Incidental music for the 1922 Moscow production of The Dybbuk (also used for the Berlin Hebrew production) was composed by Joel [Yuli Dimitrovitch] Engel (1868–1927), one of the seminal figures of the Jewish national art music movement. Engel had also headed the music division of An-Ski’s ethnographic expedition, and both he and An-Ski are said to have been inspired to artistic expression of this folktale when they heard it together from an innkeeper’s wife in 1912. Since An-Ski’s construction of the play relied on a question posed as the principal motif in a Hassidic song (perhaps also learned during that expedition), Mipnei ma? (Why did the soul descend from the supreme height to the deep pit?), the tune of that song was used in the Vilna premiere, and Engel incorporated it into his incidental music along with other authentic folk and Hassidic melodies. In 1926, he published the score as an independent concert piece, Dybbuk Suite (Suite hadibbuk, op. 35).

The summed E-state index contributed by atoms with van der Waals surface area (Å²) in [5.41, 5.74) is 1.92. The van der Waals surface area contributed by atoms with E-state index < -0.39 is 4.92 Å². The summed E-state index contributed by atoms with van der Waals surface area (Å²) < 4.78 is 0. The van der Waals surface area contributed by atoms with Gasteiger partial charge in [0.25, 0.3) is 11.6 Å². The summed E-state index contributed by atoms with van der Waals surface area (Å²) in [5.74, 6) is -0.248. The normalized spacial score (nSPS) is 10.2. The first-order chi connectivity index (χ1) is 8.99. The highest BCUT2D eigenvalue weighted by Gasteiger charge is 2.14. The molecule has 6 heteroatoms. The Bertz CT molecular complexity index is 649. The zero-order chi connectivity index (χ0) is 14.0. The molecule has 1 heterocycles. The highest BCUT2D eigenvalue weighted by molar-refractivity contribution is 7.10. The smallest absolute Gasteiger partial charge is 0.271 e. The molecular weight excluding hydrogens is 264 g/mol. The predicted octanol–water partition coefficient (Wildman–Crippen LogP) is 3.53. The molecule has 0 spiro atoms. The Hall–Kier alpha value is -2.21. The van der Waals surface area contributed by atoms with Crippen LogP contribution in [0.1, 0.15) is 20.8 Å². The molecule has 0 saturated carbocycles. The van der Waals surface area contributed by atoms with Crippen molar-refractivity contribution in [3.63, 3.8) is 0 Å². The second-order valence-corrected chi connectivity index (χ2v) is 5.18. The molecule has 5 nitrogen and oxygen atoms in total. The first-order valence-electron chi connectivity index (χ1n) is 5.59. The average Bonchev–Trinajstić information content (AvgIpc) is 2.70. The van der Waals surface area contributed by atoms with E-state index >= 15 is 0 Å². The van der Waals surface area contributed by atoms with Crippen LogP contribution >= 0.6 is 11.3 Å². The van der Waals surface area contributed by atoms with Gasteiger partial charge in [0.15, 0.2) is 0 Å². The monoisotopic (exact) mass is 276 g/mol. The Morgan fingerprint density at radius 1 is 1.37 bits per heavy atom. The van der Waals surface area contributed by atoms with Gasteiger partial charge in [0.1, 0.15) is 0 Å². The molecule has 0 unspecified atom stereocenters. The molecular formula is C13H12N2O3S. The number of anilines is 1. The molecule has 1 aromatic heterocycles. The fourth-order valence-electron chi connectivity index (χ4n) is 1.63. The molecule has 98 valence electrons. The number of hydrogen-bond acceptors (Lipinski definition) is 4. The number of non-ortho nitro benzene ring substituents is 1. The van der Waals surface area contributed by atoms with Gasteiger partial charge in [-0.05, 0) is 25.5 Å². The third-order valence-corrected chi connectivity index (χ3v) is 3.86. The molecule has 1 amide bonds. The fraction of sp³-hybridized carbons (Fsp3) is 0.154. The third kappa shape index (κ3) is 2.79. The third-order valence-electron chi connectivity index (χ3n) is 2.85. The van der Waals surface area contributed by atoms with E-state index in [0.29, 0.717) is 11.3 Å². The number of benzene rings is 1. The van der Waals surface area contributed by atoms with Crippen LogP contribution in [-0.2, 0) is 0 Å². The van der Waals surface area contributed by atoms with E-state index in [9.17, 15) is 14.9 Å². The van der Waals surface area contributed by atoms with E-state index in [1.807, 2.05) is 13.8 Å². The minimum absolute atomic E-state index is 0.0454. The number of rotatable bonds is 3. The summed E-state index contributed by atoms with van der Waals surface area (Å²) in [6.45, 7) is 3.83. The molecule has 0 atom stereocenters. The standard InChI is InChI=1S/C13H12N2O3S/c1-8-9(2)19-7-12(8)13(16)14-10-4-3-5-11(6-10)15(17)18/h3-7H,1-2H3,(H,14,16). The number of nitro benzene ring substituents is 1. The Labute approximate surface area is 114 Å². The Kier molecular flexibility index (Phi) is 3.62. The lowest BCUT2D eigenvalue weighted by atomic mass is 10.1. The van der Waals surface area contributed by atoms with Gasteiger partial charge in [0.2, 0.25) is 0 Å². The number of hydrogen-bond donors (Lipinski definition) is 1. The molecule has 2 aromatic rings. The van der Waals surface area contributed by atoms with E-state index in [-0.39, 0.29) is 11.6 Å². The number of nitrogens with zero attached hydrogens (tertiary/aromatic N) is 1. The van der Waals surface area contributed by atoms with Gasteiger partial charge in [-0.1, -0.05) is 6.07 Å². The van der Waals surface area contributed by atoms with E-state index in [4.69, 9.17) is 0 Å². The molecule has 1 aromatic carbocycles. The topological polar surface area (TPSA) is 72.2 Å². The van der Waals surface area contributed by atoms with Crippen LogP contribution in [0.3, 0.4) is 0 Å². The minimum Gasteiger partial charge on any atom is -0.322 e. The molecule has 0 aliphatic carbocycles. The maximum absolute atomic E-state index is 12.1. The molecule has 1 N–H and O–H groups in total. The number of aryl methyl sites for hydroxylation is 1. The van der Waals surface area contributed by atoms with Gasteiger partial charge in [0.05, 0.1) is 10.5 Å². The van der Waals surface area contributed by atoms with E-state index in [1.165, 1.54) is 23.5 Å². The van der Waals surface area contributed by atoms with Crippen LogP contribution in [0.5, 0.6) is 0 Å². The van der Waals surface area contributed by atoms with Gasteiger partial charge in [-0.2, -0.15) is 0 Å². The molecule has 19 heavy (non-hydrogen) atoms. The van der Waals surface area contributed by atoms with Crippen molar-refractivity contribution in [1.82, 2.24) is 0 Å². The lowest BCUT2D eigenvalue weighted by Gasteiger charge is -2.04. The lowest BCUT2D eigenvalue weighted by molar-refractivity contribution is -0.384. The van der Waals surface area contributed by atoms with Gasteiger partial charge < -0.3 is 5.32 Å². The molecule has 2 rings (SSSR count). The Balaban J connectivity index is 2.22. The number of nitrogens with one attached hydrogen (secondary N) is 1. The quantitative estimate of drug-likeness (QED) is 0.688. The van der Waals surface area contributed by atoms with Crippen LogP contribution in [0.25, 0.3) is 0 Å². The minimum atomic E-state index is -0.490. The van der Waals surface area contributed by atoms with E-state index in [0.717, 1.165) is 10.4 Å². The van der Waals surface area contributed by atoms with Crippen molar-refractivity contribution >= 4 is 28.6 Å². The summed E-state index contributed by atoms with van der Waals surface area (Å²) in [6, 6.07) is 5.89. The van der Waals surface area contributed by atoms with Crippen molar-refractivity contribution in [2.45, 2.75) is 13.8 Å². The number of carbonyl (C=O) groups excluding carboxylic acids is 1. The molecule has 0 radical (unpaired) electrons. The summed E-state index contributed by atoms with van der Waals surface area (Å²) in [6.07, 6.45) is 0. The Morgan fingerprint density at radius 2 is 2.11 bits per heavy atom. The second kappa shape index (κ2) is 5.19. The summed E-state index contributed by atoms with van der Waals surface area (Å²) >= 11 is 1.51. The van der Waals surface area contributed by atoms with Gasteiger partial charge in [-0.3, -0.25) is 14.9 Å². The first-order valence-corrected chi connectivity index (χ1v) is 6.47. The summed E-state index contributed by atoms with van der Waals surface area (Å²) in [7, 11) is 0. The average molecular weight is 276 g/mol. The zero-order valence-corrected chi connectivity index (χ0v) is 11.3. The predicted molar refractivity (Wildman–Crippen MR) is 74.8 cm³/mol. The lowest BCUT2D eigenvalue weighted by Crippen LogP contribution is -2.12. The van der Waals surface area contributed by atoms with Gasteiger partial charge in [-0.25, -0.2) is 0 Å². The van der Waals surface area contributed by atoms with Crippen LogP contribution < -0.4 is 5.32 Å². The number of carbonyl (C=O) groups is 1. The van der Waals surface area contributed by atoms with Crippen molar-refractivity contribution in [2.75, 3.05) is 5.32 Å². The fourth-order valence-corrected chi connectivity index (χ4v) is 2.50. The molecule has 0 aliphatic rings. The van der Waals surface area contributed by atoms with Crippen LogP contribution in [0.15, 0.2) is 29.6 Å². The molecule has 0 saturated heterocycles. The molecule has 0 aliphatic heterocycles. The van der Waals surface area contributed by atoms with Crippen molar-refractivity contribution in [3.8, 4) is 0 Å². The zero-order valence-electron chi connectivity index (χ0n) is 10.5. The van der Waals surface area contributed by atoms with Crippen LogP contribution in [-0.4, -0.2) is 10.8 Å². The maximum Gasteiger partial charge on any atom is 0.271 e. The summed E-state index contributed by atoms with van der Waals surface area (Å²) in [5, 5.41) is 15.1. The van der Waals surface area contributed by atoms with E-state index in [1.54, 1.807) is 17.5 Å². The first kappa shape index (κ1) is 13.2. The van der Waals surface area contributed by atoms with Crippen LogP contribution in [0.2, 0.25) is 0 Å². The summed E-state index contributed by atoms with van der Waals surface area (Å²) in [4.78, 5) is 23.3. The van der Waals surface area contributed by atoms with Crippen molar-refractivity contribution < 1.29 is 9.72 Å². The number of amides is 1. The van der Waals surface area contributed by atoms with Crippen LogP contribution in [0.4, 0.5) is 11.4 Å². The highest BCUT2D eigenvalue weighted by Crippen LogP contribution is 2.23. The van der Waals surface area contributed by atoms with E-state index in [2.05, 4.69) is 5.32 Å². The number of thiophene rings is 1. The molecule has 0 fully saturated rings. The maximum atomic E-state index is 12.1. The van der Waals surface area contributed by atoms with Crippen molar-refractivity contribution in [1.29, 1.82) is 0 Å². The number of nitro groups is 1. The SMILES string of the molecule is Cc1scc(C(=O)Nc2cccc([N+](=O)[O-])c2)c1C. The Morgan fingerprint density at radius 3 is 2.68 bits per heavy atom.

In the 20th century there have been many artistic treatments of the dibbuk theme, and the play itself has inspired many works. An opera by the Italian composer, Lodovico Rocca, entitled Il Dibuk, was premiered at La Scala, Milan, in 1934, and an orchestral prelude by Bernhard Sekles, Der Dybuk, was published in 1929. There is a dibbuk ballet score by Max Ettinger (1947), and there are several operas in addition to Tamkin’s, the most recent of which is Shulamit Ran’s Between Two Worlds, which was premiered in Chicago in 1997. A well-known Yiddish film version of the An-Ski play was made in Poland in 1937, starring Leon Liebgold and Lili Liliana, and a Hebrew film was produced in Israel in 1968.

The story concerns an archetypal demon in Jewish folklore, the dibbuk, an evil spirit that enters the body of a living person and cleaves to his soul—speaking through that person’s mouth as an independent and foreign personality and driving the inhabited victim to madness. A similar phenomenon is found in talmudic as well as kabbalistic literature, where the reference is simply to “evil spirit.” But the term dibbuk is not found in literature until the 17th century, in the Yiddish of that period, and it is actually an abbreviated form of the Hebrew, dibbuk m’ru’ah ra’a (cleavage of an evil spirit), or dibbuk min hahitzonim (dibbuk from the outside). Initially, a dibbuk was perceived as a type of devil or demon that entered an ill person. A later dimension concerned a dibbuk as the spirit of a dead person who had not been laid to rest properly, which thus became a demon—a belief also found in other folk cultures.